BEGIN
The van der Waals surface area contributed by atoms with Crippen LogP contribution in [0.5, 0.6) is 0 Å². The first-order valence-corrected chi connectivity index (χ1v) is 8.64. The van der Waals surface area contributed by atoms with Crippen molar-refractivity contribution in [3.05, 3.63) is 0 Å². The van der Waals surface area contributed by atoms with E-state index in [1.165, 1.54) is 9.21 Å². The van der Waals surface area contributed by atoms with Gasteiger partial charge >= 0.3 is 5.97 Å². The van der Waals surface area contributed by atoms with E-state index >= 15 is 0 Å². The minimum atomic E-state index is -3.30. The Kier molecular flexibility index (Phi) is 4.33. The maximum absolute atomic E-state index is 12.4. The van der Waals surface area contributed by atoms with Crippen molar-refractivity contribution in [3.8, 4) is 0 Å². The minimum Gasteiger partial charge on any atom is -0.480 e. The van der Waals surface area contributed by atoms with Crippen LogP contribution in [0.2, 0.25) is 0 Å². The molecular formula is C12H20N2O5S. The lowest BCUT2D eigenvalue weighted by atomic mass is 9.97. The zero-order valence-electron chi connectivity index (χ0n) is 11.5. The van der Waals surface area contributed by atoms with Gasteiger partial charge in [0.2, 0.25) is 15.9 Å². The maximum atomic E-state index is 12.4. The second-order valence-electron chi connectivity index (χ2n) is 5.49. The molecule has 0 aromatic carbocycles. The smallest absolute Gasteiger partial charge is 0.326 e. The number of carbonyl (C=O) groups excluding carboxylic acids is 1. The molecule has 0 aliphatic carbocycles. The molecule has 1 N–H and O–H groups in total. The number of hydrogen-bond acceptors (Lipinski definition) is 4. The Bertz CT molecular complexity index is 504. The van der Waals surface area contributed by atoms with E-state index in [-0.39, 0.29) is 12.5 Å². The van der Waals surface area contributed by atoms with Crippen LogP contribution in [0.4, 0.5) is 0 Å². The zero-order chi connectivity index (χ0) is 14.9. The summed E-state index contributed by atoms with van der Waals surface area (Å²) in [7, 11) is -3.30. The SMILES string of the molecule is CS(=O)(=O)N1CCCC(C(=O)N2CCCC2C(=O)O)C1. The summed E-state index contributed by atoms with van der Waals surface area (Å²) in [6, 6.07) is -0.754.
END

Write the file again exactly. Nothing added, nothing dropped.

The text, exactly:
The van der Waals surface area contributed by atoms with Crippen LogP contribution in [0.5, 0.6) is 0 Å². The first-order valence-corrected chi connectivity index (χ1v) is 8.64. The van der Waals surface area contributed by atoms with Crippen molar-refractivity contribution in [3.05, 3.63) is 0 Å². The van der Waals surface area contributed by atoms with E-state index in [1.165, 1.54) is 9.21 Å². The van der Waals surface area contributed by atoms with Gasteiger partial charge >= 0.3 is 5.97 Å². The van der Waals surface area contributed by atoms with E-state index >= 15 is 0 Å². The minimum atomic E-state index is -3.30. The Kier molecular flexibility index (Phi) is 4.33. The maximum absolute atomic E-state index is 12.4. The van der Waals surface area contributed by atoms with Crippen molar-refractivity contribution in [3.8, 4) is 0 Å². The minimum Gasteiger partial charge on any atom is -0.480 e. The van der Waals surface area contributed by atoms with Crippen LogP contribution in [0.2, 0.25) is 0 Å². The molecular formula is C12H20N2O5S. The lowest BCUT2D eigenvalue weighted by atomic mass is 9.97. The zero-order valence-electron chi connectivity index (χ0n) is 11.5. The van der Waals surface area contributed by atoms with Gasteiger partial charge in [0.2, 0.25) is 15.9 Å². The maximum atomic E-state index is 12.4. The second-order valence-electron chi connectivity index (χ2n) is 5.49. The molecule has 0 aromatic carbocycles. The smallest absolute Gasteiger partial charge is 0.326 e. The number of carbonyl (C=O) groups excluding carboxylic acids is 1. The molecule has 0 aliphatic carbocycles. The molecule has 1 N–H and O–H groups in total. The number of hydrogen-bond acceptors (Lipinski definition) is 4. The Bertz CT molecular complexity index is 504. The van der Waals surface area contributed by atoms with E-state index in [-0.39, 0.29) is 12.5 Å². The van der Waals surface area contributed by atoms with Crippen LogP contribution in [0.4, 0.5) is 0 Å². The zero-order chi connectivity index (χ0) is 14.9. The summed E-state index contributed by atoms with van der Waals surface area (Å²) in [7, 11) is -3.30. The SMILES string of the molecule is CS(=O)(=O)N1CCCC(C(=O)N2CCCC2C(=O)O)C1. The summed E-state index contributed by atoms with van der Waals surface area (Å²) in [6, 6.07) is -0.754.